Guide to Holiday Let Mortgages
Over the last year Buy to Let mortgages on Standard Assured Shorthold Tenancy Agreements have tapered off as investors look for different ways to generate income. The Holiday Let industry has grown as a result and lenders are keen to cater to the burgeoning market with an increased range of products.
What is Holiday Letting? Could it be the best alternative to a Buy to Let mortgage? This guide details everything you need to know about Holiday Let mortgages.
Let’s explore this rapidly growing market more.
What is a Holiday Let Mortgage?
A Holiday Let mortgage is like a Buy to Let mortgage except instead of renting the property to tenants you will be renting to holidaymakers.
Last year the range of Holiday Let mortgages available was narrow with only 17 products available in the U.K. With the decline of the Buy to Let mortgage industry, Holiday Let mortgages have surged in popularity and there are now over 44 Holiday Let mortgage products.
There are several reasons why Holiday Let mortgages are becoming more popular:
- During peak seasons a Holiday Let can generate as much money in a week as a Buy to Let would generate in a month
- The average yield on a Holiday Let is 8% annually compared to 6% annually on a Buy to Let
- The cost-of-living crisis has meant many are holidaying domestically rather than overseas
There are also some distinct disadvantages to Holiday Lets:
- Not a guaranteed regular income
- Most tourist hotspots are already saturated with Holiday Lets and the cost of property in these areas are much higher than the national average
- You will need to maintain the property more regularly and you could find yourself extremely busy during peak season
- The cost-of-living crisis will not factor indefinitely, meaning you could have a mortgage to pay when demand has reduced
What’s the Difference Between a Buy to Let and a Holiday Let Mortgage?
There are a few differences between Holiday Let and Buy to Let mortgages.
The biggest difference is Holiday Let mortgages are trickier to obtain. With a Buy to Let mortgage a lender will stress test your mortgage on rental income. It is easy for a lender to estimate a potential rental income for any given property.
With Holiday Let mortgages, a lender has a difficult task in estimating the potential holiday rental income. This is because Holiday Lets don’t command consistent income due to the seasonality of the tourist industry and long term predictions are hard to gauge due to changing holiday trends.
In short, Holiday Lets are riskier for lenders and a lender will normally ask for a higher deposit amount on a Holiday Let and the monthly payment can be more expensive than a Buy to Let.
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Holiday Let Mortgage Criteria
To obtain a Holiday Let mortgage you will need to have enough deposit to put down on the property, be able show rental income that exceeds your mortgage payments and pass a credit check.
Deposits on Holiday Let Mortgages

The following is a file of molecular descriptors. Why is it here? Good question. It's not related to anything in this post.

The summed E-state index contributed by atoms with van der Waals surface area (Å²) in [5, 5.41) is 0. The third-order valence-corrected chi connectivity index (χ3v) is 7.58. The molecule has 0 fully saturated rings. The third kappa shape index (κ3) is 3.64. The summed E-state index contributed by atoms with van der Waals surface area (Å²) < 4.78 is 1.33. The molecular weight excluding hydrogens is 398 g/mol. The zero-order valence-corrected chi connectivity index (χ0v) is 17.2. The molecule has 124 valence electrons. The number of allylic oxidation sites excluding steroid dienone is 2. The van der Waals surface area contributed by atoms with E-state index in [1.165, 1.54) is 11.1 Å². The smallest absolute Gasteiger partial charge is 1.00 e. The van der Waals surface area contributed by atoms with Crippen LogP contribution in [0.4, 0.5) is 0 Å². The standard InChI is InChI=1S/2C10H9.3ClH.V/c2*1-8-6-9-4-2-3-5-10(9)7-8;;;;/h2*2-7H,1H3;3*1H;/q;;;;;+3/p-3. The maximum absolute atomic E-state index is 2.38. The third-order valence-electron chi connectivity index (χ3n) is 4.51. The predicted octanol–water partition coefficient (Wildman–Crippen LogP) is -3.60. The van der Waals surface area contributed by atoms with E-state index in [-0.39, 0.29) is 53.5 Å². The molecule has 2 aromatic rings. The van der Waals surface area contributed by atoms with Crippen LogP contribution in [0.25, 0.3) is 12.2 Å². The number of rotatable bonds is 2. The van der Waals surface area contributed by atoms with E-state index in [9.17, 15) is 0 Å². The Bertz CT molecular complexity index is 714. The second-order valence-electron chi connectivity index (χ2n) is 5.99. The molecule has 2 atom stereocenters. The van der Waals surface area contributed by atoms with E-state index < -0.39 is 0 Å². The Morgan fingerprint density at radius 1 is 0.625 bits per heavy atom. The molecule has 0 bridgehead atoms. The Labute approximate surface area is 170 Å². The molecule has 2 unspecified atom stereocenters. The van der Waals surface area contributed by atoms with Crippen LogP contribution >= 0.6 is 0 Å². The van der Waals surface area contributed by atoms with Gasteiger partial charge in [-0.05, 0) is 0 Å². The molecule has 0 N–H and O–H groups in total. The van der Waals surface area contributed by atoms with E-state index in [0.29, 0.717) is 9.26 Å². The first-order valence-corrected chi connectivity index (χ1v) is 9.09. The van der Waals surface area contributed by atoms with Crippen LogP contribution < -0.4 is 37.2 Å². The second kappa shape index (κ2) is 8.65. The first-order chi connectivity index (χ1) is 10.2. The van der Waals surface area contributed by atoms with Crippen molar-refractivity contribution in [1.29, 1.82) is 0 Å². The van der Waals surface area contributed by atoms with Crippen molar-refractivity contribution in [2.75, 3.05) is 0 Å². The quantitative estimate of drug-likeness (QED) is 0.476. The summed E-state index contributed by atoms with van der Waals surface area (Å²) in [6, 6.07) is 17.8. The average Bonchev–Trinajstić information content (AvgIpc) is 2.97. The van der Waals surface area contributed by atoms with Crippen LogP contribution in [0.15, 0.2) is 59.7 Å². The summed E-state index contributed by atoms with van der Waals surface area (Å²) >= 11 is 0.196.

The minimum deposit for a Holiday Let mortgage is 20% although many lenders ask for higher deposit amounts.
Holiday Letting Income
Your lender will conduct a stress test on your Holiday Let mortgage. This will either be projected income or, if you are buying an existing Holiday Let property, on actual income generated. Most lenders will compare your property with existing Holiday Let properties in the area to estimate your income.
Lastly, as with all financial loans you will be credit checked to ensure you are responsible with your credit commitments.
How Much Does a Holiday Let Mortgage Cost?
A Holiday Let mortgage has a range of costs associated with it. Some of these costs can be offset against your tax liability.
Interest rates historically have been higher on Holiday Let mortgages but as lenders have warmed up to the tourist industry these rates have fallen. As of January 2023, a typical interest rate is around 6%.
Upkeep and maintenance of the property is normally tax deductible. If you are not doing the work yourself, you may find the cost of hiring a Holiday Let management company isn’t fully tax deductible.
You will also need to pay the second home purchase Stamp Duty rate if you already own a property. Currently this is 3% on top of your normal Stamp Duty liability.
Tax on Holiday Lets
HMRC are strict on taxation with Holiday Let properties. You will need to make sure your property is let to holiday makers exclusively and is fully furnished. You will need to ensure the property is let for at least 105 days a year and is advertised for let to holiday makers for a minimum of 210 days a year.
You will not be able to let the property out for 31 days or more to one tenant. If you fail to meet any of the above criteria you will not be allowed to offset expenses against your tax bill.
There are two factors that make Holiday Let maintenance more expensive than a Buy to Let.
- Guests are an unknown quantity and some will be fantastic while others will not. This revolving footfall causes more wear and tear than a sitting tenant
- Holiday Lets must be furnished to receive tax benefits. Furnishings are more susceptible to wear and tear and will need upkeep to ensure your Holiday Let commands your desired rental income
What Our Clients Have To Say
Where Can I Find a Holiday Let Mortgage?
Holiday Lets are a welcome alternative to Buy to Lets and can offer higher return on investment. The costs and hassle associated with a Holiday Let can put investors off.
If you manage your Holiday Let property efficiently, it can be far more lucrative than a Buy to Let.The Holiday Let mortgage market is growing and every month lenders are introducing new Holiday Let products.
Boon Brokers is a Whole of Market Mortgage, Insurance and Equity Release Brokerage. Boon Brokers offers fee free mortgage advice. Book your initial Holiday Let consultation with Boon Brokers today.